The German health insurance contribution does not have to increase

_ Yuri Kofner, economist, MIWI Institute. Munich, 23 August 2022.

Reasons for the rising costs: Corona politics and demographics

During two serious economic crises, Health Minister Karl Lauterbach (SPD) announced a massive increase in the average additional contribution to statutory health insurance (GKV) by 0.3 percentage points to 1.6 percent.[1]

In 2021, the statutory health insurance funds spent 284.3 billion euros. In 2021, the government injected 14.5 billion euros.[2]

Due to rising costs and a falling number of net contributors, caused in particular by the aging of the German population and the mass immigration of low-skilled net recipients of social benefits, the state subsidy requirement for GVK will have to increase to 83 billion euros in 2030.

Expenditure has increased in particular due to the obligatory corona measures (tests, vaccinations, etc.).

If the federal government’s current priorities and policies remain in place, an increase in social security contributions is logical. However, Germany already has the highest social security contributions of all OECD countries after Belgium (Ill. 1).[3] Raising them further during the current inflation and energy crisis would be particularly cruel.

Ill. 1. Taxes as a percentage of labor costs for the average single worker in different countries (2021)

Source: OECD. Description: Income tax (yellow), employee social security contributions (blue), employer social security contributions (purple).

Funding from other sources

Instead, in the short term, it would be perfectly possible to increase the government subsidy for compulsory health insurance if the government decided to save elsewhere. Just three examples:

Since March 2020, the corona health measures (tests and vaccinations) have cost the state over 16 billion euros.[4]

Corona aid and loans for companies as well as short-time work cost the state over 130 billion euros in 2020-2021.[5]

Instead of implementing these costly corona restrictions, the money could have been used to finance statutory health insurance.

According to conservative estimates, the accommodation and integration of asylum seekers costs the state around 37 billion euros a year. This is without social benefits. Even according to official guidelines, less than half of the asylum seekers have a right to stay in Germany. According to this, a consistent deportation policy would release at least 19.5 billion euros annually.[6]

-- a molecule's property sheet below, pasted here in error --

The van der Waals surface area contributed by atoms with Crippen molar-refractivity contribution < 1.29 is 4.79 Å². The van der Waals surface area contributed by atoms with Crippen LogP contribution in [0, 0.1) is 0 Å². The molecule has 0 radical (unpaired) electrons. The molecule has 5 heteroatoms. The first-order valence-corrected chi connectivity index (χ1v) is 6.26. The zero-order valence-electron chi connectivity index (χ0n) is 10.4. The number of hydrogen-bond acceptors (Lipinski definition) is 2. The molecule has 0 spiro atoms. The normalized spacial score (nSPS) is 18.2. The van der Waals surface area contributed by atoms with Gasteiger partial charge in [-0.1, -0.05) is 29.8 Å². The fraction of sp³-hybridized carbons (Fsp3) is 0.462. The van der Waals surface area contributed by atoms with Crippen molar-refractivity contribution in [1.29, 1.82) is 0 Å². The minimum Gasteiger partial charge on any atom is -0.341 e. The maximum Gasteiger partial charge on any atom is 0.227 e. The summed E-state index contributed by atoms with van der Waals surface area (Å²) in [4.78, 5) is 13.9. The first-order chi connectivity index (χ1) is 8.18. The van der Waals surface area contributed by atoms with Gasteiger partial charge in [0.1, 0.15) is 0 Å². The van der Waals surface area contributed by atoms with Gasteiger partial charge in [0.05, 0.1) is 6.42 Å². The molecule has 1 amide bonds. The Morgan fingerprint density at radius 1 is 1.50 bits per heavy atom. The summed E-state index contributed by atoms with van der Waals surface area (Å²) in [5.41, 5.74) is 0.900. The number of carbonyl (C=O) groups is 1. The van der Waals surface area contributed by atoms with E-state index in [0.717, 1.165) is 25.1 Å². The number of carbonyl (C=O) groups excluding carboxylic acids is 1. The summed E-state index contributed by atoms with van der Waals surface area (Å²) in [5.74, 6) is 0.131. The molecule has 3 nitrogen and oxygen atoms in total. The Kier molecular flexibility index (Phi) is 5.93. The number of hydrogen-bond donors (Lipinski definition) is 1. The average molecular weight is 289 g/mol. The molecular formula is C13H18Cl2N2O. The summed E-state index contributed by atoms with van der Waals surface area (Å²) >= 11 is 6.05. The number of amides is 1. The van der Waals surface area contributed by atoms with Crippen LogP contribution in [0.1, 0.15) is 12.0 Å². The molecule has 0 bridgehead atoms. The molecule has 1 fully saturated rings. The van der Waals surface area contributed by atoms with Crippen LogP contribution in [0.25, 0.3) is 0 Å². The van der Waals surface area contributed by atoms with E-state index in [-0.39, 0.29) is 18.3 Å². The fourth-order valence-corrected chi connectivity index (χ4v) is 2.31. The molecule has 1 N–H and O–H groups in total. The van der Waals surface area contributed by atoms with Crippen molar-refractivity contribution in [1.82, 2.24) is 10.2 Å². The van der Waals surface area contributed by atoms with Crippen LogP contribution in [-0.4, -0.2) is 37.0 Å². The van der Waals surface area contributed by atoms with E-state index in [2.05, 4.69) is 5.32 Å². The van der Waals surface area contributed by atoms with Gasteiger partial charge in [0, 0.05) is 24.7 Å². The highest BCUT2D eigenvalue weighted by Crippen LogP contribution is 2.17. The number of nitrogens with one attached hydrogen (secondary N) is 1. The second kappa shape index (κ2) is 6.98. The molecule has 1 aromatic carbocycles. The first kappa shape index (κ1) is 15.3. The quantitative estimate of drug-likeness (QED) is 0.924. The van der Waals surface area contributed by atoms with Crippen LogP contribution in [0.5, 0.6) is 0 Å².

Reducing costs

Another way would be to reduce the expenditure of the statutory health insurance companies. A quick and easy way to do this would be to permanently reduce the VAT on pharmaceuticals to the reduced tax rate of 7 percent, as demanded by the AfD. This would relieve the GVK system by 2.4 billion euros annually.[7]

Long-term measures

In the long term, the federal government must bring the demographic balance back into the healthcare system. This can be done by relieving families with many children in the contribution system and a correspondingly fairer burden for those without children. [8]And of course the mass immigration of welfare recipients into the German healthcare system must be reversed.


[1] Tagesspiegel (2022). Krankenkassenbeitrag soll 2023 auf Rekordhöhe steigen. URL:

[2] Wild F. (2021). Die zukünftige Entwicklung der GKV-Finanzen – Ein Beitrag zur Diskussion um erhöhte Steuerzuschüsse. Wissenschaftliches Institut der PKV. URL:

[3] OECD (2022). Taxing Wages 2022. URL:

[4] Rauch S. (2021). Was die Pandemie den Staat bisher kostet. MDR. URL:

[5] BMWK (2022). Informationen zu Corona-Hilfen des Bundes. URL:

[6] Kofner Y. (2022). Remigration through development aid: a new approach. MIWI Institute. URL:

[7] AfD (2020). Sozialkonzept. URL:

[8] Kleinwächter N. (2018). Generation-fair pension: the new three-generation contract as the future of old-age provision in Germany. MIWI Institute. URL:

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